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You asked about the Duke data set study. Here's what we know so far

Where cameras were located in March 2014 for the DukeMTMC database study. Open Data Commons Attribution License. Courtesy of Megapixels. Source: Ergys Ristani, Francesco Solera, Roger Zou, Rita Cucchiara and Carlo Tomasi.
Where cameras were located in March 2014 for the DukeMTMC database study. Open Data Commons Attribution License. Courtesy of Megapixels. Source: Ergys Ristani, Francesco Solera, Roger Zou, Rita Cucchiara and Carlo Tomasi.

Last week, The Chronicle reported that thousands of pedestrians on Duke's campus were recorded as part of a study by Duke computer science professor Carlo Tomasi. The researchers then used the movements and likenesses of people captured on camera to create a data set, which was publicly disseminated and has been used by professors and military researchers around the world.

Tomasi has since written a letter to the editor clarifying his lab's research objectives and apologizing to those who were recorded.

The Chronicle asked our readers what they would like to know about the story, and our reporters are currently searching for answers. Feel free to submit your own questions at the bottom of this page. 

Here's a sampling of the questions you wanted answered and what we've been able to find out so far.

Q: "Are there any pictures of the alleged posters that were set up to notify pedestrians about the filming? Specifically where were they posted in relation to the filming locations?"

A: The posters were placed "at all entrance points to the recording area," according to Tomasi. Recording areas included the open space immediately in front of the Chapel, the areas at the entrance of Page Auditorium and the Divinity School, the walkways on the sides of the Chapel and the bike rack and sidewalk on the right side leading up to the Chapel steps.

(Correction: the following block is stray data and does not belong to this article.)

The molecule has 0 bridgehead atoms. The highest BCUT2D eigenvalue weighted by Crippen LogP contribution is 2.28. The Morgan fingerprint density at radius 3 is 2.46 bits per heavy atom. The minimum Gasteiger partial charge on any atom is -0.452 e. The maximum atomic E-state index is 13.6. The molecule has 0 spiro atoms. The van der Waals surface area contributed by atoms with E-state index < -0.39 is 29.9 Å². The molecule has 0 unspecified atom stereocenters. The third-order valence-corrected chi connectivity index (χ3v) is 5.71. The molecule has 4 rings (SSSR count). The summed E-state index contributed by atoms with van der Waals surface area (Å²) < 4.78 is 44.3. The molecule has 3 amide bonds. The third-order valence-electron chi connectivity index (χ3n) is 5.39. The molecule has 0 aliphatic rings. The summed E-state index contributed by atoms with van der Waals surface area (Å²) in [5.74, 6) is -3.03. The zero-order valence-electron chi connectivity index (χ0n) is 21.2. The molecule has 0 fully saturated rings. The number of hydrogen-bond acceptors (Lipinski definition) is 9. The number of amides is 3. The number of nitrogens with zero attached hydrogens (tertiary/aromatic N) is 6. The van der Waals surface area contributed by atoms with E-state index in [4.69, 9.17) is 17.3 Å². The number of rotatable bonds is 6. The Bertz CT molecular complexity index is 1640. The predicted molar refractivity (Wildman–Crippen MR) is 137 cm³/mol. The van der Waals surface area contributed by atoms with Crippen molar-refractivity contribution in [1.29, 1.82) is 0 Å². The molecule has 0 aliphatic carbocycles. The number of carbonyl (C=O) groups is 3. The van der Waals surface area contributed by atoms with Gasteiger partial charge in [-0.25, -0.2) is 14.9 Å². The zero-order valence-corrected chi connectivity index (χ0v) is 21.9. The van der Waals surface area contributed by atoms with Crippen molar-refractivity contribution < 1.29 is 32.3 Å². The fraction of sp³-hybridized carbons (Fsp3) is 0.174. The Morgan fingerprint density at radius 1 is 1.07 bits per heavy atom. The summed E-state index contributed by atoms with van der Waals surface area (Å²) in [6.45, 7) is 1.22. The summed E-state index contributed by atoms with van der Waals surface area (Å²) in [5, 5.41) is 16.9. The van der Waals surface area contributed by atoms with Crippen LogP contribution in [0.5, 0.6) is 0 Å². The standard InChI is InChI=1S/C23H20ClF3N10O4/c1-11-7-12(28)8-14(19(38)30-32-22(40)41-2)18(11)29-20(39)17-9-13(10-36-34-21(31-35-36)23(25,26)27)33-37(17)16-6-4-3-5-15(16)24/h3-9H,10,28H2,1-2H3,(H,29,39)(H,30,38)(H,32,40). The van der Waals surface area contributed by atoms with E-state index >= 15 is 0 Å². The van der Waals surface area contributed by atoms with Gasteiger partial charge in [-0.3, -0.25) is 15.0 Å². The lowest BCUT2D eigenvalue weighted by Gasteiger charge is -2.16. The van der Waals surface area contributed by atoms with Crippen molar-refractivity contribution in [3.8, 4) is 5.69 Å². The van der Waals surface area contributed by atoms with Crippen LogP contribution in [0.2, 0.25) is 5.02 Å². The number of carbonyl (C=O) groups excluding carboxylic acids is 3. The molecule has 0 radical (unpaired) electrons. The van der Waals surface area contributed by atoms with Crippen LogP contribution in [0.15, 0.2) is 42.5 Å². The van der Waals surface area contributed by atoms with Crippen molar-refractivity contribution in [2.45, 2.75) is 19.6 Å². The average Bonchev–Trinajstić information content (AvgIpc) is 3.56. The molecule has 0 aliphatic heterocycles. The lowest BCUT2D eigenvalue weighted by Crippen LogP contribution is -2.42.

Imprinted on the posters was a description of the research and the researchers' contact information in case any passersby wanted the data to be erased. According to Tomasi, no one contacted the researchers asking to be exempted.

The Chronicle has not been able to access an image of the posters. 

Q: "How can current and former students, faculty and staff determine whether their face was included in the data set?"

Q: "I work in the library at Duke. How can I determine whether my image was captured and, if it was, whether has been used?"

Q: "I was in my final semester at Duke when this info was collected. Is there any way to find out if my likeness was captured?"

A: The Chronicle has not been able to obtain a list of the people whose images were captured and used in the data set, nor do we know if such a list even exists. The list may not exist because the study was intended for multi-camera tracking and didn't require anyone's names. Nonetheless, we will report on this issue as we learn new information.